Five years after the initiation of the largest money printing campaign the world has ever seen, the Fed is finally coming to the same conclusion that many Americans reached years ago—pumping trillions of dollars of freshly printed money into the financial system does not create lasting economic growth. As we’ve argued on this site and in our monthly strategy reports regularly, quantitative easing does little for the real economy. It does unduly inflate stock prices and encourage manipulation, mispricing, and misallocation, but as far as creating economic growth? There is very little evidence to support such a claim.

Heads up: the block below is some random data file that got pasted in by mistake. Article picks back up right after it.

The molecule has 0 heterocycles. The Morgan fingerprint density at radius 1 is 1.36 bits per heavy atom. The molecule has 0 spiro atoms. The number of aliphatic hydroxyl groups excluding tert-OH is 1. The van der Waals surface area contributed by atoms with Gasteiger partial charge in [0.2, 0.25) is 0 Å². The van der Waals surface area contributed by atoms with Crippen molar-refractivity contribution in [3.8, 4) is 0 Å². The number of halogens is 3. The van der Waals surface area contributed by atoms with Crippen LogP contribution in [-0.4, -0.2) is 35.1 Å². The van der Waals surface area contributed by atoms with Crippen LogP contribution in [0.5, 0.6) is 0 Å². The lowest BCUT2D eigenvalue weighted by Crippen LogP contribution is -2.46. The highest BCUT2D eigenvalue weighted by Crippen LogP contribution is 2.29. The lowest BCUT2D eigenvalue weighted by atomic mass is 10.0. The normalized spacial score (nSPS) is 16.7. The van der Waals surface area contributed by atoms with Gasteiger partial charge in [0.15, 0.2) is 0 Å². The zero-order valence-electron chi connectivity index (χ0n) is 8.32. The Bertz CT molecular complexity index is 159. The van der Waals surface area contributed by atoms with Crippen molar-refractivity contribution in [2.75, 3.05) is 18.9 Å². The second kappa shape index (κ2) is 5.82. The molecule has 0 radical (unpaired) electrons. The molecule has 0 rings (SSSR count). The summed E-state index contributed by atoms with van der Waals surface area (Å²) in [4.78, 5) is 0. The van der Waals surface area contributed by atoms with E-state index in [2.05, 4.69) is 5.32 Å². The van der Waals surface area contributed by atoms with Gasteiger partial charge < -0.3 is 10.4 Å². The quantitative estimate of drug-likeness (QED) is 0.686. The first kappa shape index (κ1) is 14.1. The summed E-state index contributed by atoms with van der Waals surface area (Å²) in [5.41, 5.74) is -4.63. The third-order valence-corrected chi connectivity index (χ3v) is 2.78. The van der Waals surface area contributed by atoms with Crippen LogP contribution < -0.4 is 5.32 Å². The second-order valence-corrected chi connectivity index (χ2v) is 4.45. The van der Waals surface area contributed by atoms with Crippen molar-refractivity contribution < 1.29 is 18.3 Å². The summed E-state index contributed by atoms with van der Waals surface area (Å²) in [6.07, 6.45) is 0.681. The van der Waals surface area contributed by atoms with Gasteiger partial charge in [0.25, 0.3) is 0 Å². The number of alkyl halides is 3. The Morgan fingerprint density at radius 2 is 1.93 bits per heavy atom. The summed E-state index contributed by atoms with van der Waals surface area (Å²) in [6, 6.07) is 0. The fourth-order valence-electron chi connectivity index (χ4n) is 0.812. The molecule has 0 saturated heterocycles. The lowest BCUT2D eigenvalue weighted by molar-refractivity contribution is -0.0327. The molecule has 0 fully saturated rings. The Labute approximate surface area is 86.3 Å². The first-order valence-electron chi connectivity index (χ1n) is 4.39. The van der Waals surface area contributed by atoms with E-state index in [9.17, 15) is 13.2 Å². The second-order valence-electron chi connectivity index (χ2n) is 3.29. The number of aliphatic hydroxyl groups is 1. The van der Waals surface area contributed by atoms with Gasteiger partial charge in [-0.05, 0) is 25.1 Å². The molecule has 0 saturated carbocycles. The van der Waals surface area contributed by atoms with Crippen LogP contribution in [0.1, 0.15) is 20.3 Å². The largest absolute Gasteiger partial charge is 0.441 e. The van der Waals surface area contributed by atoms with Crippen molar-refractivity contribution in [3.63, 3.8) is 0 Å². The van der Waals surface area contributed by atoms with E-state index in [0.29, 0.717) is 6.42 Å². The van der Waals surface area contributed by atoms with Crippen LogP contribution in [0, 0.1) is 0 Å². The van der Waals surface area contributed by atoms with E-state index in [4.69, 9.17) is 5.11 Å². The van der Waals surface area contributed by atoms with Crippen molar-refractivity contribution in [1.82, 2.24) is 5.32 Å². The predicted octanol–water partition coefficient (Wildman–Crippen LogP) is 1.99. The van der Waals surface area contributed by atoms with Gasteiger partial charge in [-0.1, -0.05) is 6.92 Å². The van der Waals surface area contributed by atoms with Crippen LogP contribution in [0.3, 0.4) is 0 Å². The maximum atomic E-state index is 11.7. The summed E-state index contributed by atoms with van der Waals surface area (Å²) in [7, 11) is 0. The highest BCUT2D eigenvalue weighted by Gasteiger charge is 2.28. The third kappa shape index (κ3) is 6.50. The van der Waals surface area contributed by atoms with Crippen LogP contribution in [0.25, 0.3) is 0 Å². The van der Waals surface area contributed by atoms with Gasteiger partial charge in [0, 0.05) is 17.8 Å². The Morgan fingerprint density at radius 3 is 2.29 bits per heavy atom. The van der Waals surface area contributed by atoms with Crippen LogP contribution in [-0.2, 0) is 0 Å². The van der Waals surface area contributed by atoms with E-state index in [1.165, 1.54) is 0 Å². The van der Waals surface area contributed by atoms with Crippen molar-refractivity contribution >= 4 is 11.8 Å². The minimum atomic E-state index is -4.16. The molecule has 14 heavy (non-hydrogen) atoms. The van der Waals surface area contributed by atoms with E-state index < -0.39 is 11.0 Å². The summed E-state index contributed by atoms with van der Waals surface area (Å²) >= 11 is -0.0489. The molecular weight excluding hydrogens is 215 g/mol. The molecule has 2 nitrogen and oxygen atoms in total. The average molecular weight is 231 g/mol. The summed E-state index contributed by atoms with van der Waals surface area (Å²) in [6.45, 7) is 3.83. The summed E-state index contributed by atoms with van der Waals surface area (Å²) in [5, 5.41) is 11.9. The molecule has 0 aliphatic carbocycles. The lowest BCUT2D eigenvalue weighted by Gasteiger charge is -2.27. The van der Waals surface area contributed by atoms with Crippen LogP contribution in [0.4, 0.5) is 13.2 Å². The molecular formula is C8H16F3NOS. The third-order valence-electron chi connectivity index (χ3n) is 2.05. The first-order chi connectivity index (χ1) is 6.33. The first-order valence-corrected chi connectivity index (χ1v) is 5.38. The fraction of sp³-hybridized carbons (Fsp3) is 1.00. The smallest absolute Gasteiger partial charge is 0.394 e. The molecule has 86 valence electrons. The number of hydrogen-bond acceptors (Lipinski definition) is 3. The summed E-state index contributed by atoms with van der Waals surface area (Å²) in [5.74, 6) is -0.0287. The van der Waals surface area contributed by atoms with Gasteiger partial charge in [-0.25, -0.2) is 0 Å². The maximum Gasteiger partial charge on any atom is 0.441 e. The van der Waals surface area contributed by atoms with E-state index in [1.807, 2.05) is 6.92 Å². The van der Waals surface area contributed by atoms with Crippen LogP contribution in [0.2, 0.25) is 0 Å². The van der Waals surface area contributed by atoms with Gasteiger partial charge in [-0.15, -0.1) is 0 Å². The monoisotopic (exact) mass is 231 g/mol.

It took them awhile, but apparently some of the Fed’s own economists have finally come to a similar conclusion. According to the latest research on quantitative easing from the Fed’s San Francisco branch, QE2, a $600 billion money printing campaign added 0.13% to economic growth in late 2010. In a $16 trillion economy, that is the equivalent of about $20 billion dollars of economic activity. Doesn’t sound like much bang for the buck. It gets worse though. When the authors adjust for the stimulative impact of the Fed’s promise to keep short-term interest rates at zero well into the future, quantitative easing is found to add only 0.04 percentage points to growth—we are talking rounding errors here.
One can only hope that this recent research will influence future Fed policy before perpetual money printing further impairs the structural integrity of the U.S. economy.